MSM and Transgender Youth: HIV & the Psychosocial Side of Sexual Risk-taking

Published: October 11, 2012

‘Self-issues’ and their linkage with sexual risk-taking in the context of HIV is a topic not well known to public health practitioners and policy makers. To explore these issues, a 3-day consultation, organized in October 2012 in Bangkok by Youth Voices Count, brought together young men who have sex with men (MSM) activists and transgender women below the age of 30 from 14 countries in the Asia and the Pacific region..

‘Self-issues’, as these youth put it, is a term to describe a specific set of issues that positively or negatively impact self-acceptance, self-esteem and confidence. While HIV and human rights experts understand how laws and legal environments constitute barriers to provision of and access to HIV and other health services[1], self-issues, including self-stigma, are much harder to deal with: it involves the knowledge, skills, perceptions and experience of young people that ultimately influence individual choices of the type of sexual activity they decide to perform with their partners – be it protected or unprotected.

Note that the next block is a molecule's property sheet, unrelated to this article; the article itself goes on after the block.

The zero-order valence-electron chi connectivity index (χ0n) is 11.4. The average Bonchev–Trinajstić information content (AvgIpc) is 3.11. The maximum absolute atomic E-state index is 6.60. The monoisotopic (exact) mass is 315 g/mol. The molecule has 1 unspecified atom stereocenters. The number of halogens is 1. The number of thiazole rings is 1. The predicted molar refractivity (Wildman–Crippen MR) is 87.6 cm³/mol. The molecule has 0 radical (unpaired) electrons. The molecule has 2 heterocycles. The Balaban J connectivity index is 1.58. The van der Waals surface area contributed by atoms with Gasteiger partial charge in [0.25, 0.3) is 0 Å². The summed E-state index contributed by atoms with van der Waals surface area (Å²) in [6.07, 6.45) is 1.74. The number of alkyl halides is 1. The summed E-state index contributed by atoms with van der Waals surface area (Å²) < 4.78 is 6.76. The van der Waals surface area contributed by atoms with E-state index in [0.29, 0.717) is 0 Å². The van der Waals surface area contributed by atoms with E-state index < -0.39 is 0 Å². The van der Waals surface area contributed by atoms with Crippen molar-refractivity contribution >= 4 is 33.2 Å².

The ‘experts’ categorize young men who have sex with men and young transgenders as ‘target groups’ for programmes; a typical indicator of success in these expert interventions is the number of condoms distributed. However, their lived realities are more complex. Little is understood about their lifestyles and sexuality, particularly how the culture of ignorance and silence dominates thinking and directly impacts their psychological well-being as they grow up: that being gay, lesbian, bisexual or transgender is somehow ‘un-natural’, ‘bad’, ‘wrong’ or immoral’.

Look at the experience of a young female transgender, similar to many stories shared at the consultation, and imagine the impact these self-issues have on self-acceptance and self-esteem: to be perceived by your family and society as a person with no career prospects (apart from working in beauty parlors or the ‘entertainment’ industry); to be the subject of domestic abuse or sexual coercion; to be bullied by your peers in school and harassed by police officers; and to be ‘exclusive’ from the sexual education that only talks of heteronormativity.[2] The World Health Organization, which is the international public health institution that is supposed to provide normative guidance to countries, even embraces the ‘abnormality’ of transgender, recognizing their identity as one form of mental and behavioural disorders.[3]

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